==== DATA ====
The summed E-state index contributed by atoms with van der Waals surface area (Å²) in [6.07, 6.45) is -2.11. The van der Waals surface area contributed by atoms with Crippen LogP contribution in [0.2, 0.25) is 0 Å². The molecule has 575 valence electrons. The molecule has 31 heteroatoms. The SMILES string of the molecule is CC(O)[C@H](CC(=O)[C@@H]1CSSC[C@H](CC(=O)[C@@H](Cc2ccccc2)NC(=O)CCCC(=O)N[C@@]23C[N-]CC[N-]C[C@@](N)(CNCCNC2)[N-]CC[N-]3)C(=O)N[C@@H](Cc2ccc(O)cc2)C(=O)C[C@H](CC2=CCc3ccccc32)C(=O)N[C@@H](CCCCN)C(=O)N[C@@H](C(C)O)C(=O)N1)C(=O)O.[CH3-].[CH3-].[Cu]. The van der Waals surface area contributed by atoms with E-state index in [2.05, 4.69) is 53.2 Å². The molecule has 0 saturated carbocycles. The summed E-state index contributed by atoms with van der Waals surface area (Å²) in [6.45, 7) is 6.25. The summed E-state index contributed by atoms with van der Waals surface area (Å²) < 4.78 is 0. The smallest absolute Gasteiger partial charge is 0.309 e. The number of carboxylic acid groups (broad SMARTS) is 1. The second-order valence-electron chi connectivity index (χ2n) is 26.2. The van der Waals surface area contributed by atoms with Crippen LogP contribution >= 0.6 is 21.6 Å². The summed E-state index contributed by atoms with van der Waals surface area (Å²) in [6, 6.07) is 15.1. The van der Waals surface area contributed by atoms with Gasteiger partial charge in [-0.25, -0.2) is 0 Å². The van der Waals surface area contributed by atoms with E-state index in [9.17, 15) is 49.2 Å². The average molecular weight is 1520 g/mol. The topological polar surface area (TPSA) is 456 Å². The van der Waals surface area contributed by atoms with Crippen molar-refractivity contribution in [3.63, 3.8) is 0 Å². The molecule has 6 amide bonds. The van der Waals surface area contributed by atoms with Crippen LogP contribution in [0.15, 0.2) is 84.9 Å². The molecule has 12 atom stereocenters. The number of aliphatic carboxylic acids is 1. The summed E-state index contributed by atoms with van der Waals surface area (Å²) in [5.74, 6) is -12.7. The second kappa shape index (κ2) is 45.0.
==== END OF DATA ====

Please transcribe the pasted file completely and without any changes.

The summed E-state index contributed by atoms with van der Waals surface area (Å²) in [6.07, 6.45) is -2.11. The van der Waals surface area contributed by atoms with Crippen LogP contribution in [0.2, 0.25) is 0 Å². The molecule has 575 valence electrons. The molecule has 31 heteroatoms. The SMILES string of the molecule is CC(O)[C@H](CC(=O)[C@@H]1CSSC[C@H](CC(=O)[C@@H](Cc2ccccc2)NC(=O)CCCC(=O)N[C@@]23C[N-]CC[N-]C[C@@](N)(CNCCNC2)[N-]CC[N-]3)C(=O)N[C@@H](Cc2ccc(O)cc2)C(=O)C[C@H](CC2=CCc3ccccc32)C(=O)N[C@@H](CCCCN)C(=O)N[C@@H](C(C)O)C(=O)N1)C(=O)O.[CH3-].[CH3-].[Cu]. The van der Waals surface area contributed by atoms with E-state index in [2.05, 4.69) is 53.2 Å². The molecule has 0 saturated carbocycles. The summed E-state index contributed by atoms with van der Waals surface area (Å²) in [6.45, 7) is 6.25. The summed E-state index contributed by atoms with van der Waals surface area (Å²) < 4.78 is 0. The smallest absolute Gasteiger partial charge is 0.309 e. The number of carboxylic acid groups (broad SMARTS) is 1. The second-order valence-electron chi connectivity index (χ2n) is 26.2. The van der Waals surface area contributed by atoms with Crippen LogP contribution >= 0.6 is 21.6 Å². The summed E-state index contributed by atoms with van der Waals surface area (Å²) in [6, 6.07) is 15.1. The van der Waals surface area contributed by atoms with Gasteiger partial charge in [-0.25, -0.2) is 0 Å². The van der Waals surface area contributed by atoms with E-state index in [9.17, 15) is 49.2 Å². The average molecular weight is 1520 g/mol. The topological polar surface area (TPSA) is 456 Å². The van der Waals surface area contributed by atoms with Crippen molar-refractivity contribution in [3.63, 3.8) is 0 Å². The molecule has 6 amide bonds. The van der Waals surface area contributed by atoms with Crippen LogP contribution in [0.15, 0.2) is 84.9 Å². The molecule has 12 atom stereocenters. The number of aliphatic carboxylic acids is 1. The summed E-state index contributed by atoms with van der Waals surface area (Å²) in [5.74, 6) is -12.7. The second kappa shape index (κ2) is 45.0.